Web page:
So you need a soft, sensitive sheath for the end of your weapon? :?
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Postby Claus Sørensen » 04 Jul 2008 12:07

Yes that would answer some of the thrusting problems.

But there are actually some techniques that I simply find too dangerous for free play and that according to me only can be practiced under controlled conditions.

e.g. Striking at mortschlag and tearing your opponent down with the crossguard at the back of his knee. You simply risk tearing his tendons apart.

So some of this stuff we often practice in a "slightly" controlled way.

Best wishes

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Postby Brian Hunt » 03 Aug 2008 08:59

Quick question for those of you on a budget. Why not make most of your harness?

If you buy the helmet, a set of articulated knees and elbows, and a set of sabatons and some inexpensive spaulders (if you don't want to learn to dish and planish) the rest of a 14th century harnes is well within most peoples skill level. Most of this can be had for a good price if you are careful and shop around.

You need a way to cut some 16 gage steel. A cheap jigsaw with a metal cutting blade works fairly well for this, so does a hammer and chisel or if your really tuff, a pair of tin snips. Average cost $20 to $30 US dollars.

You will need some rivits. 16 penny nails cut to length with a hacksaw or a small pair of bolt cutters works well.

A ball pein hammer to set the rivits and to shape the steel.

A drill and drill bit.

A steel pipe to "roll" your upper arm gutter and your lower arm canons along with your upper leg and your lower leg grieve (frontal grieves only since complex curves and grieves are one of the harder pieces of armour to make).

A hunk of steel to set your rivits - you don't have to have an anvil. I have seen guys set rivits in armour using an auto body dolly for an anvil.

There are several patterns for coats of plates on the internet. A Canvas coat as opposed to leather works well and will drasticly lower the cost of your armour.

There are several places where basic instructions are listed including a free how to build armour guide floating around the net as well.

If you are on a budget, do it yourself is always the cheapest option. When you don't have a lot of cash, blood, sweat and tears have to become your medium of exchange.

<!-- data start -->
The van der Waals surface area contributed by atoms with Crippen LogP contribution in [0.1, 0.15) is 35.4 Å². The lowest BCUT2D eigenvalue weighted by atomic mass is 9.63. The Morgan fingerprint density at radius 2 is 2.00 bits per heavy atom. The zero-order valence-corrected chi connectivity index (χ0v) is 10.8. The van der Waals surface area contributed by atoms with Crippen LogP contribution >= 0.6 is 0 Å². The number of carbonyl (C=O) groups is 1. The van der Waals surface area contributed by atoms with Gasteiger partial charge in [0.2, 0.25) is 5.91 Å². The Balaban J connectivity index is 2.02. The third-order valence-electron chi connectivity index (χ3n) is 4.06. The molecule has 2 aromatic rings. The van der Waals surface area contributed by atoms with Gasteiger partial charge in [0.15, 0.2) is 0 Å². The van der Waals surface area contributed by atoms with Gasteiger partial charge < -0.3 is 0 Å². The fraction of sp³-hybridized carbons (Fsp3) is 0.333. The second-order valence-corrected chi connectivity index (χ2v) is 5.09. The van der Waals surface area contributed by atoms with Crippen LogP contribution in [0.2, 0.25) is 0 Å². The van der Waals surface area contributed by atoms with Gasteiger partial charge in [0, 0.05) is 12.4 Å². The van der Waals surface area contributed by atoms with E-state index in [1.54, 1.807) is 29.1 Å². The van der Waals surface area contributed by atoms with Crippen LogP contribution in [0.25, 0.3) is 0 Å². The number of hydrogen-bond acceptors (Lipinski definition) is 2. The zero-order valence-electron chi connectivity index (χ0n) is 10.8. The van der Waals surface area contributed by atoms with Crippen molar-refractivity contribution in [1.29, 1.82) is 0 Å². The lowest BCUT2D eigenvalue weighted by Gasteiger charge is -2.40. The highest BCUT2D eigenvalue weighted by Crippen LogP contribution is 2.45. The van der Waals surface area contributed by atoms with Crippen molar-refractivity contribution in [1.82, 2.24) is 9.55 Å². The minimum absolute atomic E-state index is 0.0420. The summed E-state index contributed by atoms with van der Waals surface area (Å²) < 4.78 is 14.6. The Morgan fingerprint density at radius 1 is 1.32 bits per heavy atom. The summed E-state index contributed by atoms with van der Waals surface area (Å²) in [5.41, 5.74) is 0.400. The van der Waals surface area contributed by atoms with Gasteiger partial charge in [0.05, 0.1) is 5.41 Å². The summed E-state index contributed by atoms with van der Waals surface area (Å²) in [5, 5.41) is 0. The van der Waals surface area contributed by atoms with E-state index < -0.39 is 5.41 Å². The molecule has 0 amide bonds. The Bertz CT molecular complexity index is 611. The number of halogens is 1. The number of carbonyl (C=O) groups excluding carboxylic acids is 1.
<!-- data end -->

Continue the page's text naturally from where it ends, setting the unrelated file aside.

Personaly, I make all of my own armour - that way all I need is steel, leather for straps, and rivits.

Just a thought.

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Postby Harry » 03 Aug 2008 12:11

well brian, the answer is easy...

first of all, not everybody is born with two gifted and amormaking hands

second, in europe we have big troubles with working space. not everybody has the opportunity to make the armor in his appartment

third, time is always an interessting matter in such things.
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Postby Brian Hunt » 04 Aug 2008 18:48

Hi Harry,

first of all, not everybody is born with two gifted and amormaking hands


That is why I suggested buying the hard stuff and making the easy. Most people have the skills to cut some steel, file the edges and roll it around a pipe with a hammer. It doesn't take much skill to hit the end of a rivit and set it either. I have taught lots and lots of folks how to do this in just a few minutes. And many have completed a coat of plates in one day using the basic tools I outlined. I promise you don't need a god given talent for amour construction to do this.

second, in europe we have big troubles with working space. not everybody has the opportunity to make the armor in his appartment


This is also a problem is large US cities. However, a portable workbench and a park, the parking lot or grassy area of your apartment, a friends garage, etc. all readily lend themselves to a quick setup and you can accomplish a great deal there. I have done so in the past when I have lived in crowded apartment complexes. Just be sure to try and do it during daylight hours and most of your neighbors won't give you a hard time, heck you may even get a new recruit or two out of it.

third, time is always an interessting matter in such things.


Time is always an issue in most things, but a couple of hours on a weekend will accomplish an amazing amount of work.

Another thing to look at, is if you have an SCA group in your area someone will frequently have a small amoury workshop setup where you could work and gain help if you are concerned about the skills to accomplish the goal of an inexpensive harness.

all the best.

Brian Hunt

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Re: Harnischfechten Training

Postby Stevie T » 10 Aug 2008 17:47

Jeffrey Hull wrote:Harnischfechten techniques from Ringeck
http://www.youtube.com/watch?v=CoDu6vrCcX8


OMG!

I just realised that Thomas is probably John's whee lad, whom I last saw when is was about 7 years old.

f*ck I'm getting old.